A Serious Setback for Cleaning Up Big Oil

Why the U.S. Needs EITI

Dormant oil drilling rigs, stacked in Dickinson, North Dakota, January 21, 2016. Andrew Cullen / Reuters

In September 2011, President Barack Obama announced that the United States would be implementing the Extractive Industries Transparency Initiative (EITI), a global effort to clean up the oil, gas, and mining sectors. The goal was to bring transparency and accountability to industries in which mismanagement and corruption too often undermine development, increase poverty, and fuel conflict. Until the U.S. announcement, only developing countries (and Norway) had actually adopted the EITI transparency standard, even though it had been launched by former British Prime Minister Tony Blair and was largely financed and overseen by developed countries. Global transparency advocates hailed the United States for taking the lead. And soon after, other developed countries, such as Australia, France, Germany, Italy, Mexico, and the United Kingdom joined the United States in announcing their implementation of EITI. In doing so, they made a clear statement: it was important for all countries to participate in the effort to increase transparency in these industries.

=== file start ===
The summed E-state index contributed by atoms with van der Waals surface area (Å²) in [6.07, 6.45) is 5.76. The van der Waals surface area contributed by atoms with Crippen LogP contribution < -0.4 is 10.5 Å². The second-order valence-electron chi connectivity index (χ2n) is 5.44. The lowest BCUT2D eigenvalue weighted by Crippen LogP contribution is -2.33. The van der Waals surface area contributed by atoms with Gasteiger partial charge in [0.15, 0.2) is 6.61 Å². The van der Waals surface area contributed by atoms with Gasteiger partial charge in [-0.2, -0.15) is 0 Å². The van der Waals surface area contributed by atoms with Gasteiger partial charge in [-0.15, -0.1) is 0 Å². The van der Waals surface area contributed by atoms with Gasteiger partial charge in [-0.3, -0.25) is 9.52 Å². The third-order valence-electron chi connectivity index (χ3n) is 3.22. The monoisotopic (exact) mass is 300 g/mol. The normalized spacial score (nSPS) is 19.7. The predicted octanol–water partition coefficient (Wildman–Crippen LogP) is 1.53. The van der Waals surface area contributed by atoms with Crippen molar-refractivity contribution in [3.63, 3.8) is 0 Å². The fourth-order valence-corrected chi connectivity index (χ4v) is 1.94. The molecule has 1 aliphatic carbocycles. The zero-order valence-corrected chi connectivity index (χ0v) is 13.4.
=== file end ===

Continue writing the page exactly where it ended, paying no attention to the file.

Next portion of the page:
Now, the Trump administration is threatening to upend all the progress that has been made to date. It announced on November 2 of last year that the United States would halt its domestic implementation of EITI (known as USEITI). Although the United States will continue its role in setting the global EITI rules, it has refused to adopt the same standards it encourages others to maintain. This means that it is not only undermining its global leadership on this issue, but also depriving Americans of an important transparency tool, one that enables them to hold their government accountable for collecting revenues related to the development of the nation’s resources.


In committing to USEITI, the Obama administration made clear that it was doing so not simply because it might be good for the rest of the world, but also because it was good for the American people. As it noted in a 2011 report, honoring USEITI would “ensure that taxpayers are receiving every dollar due for extraction of

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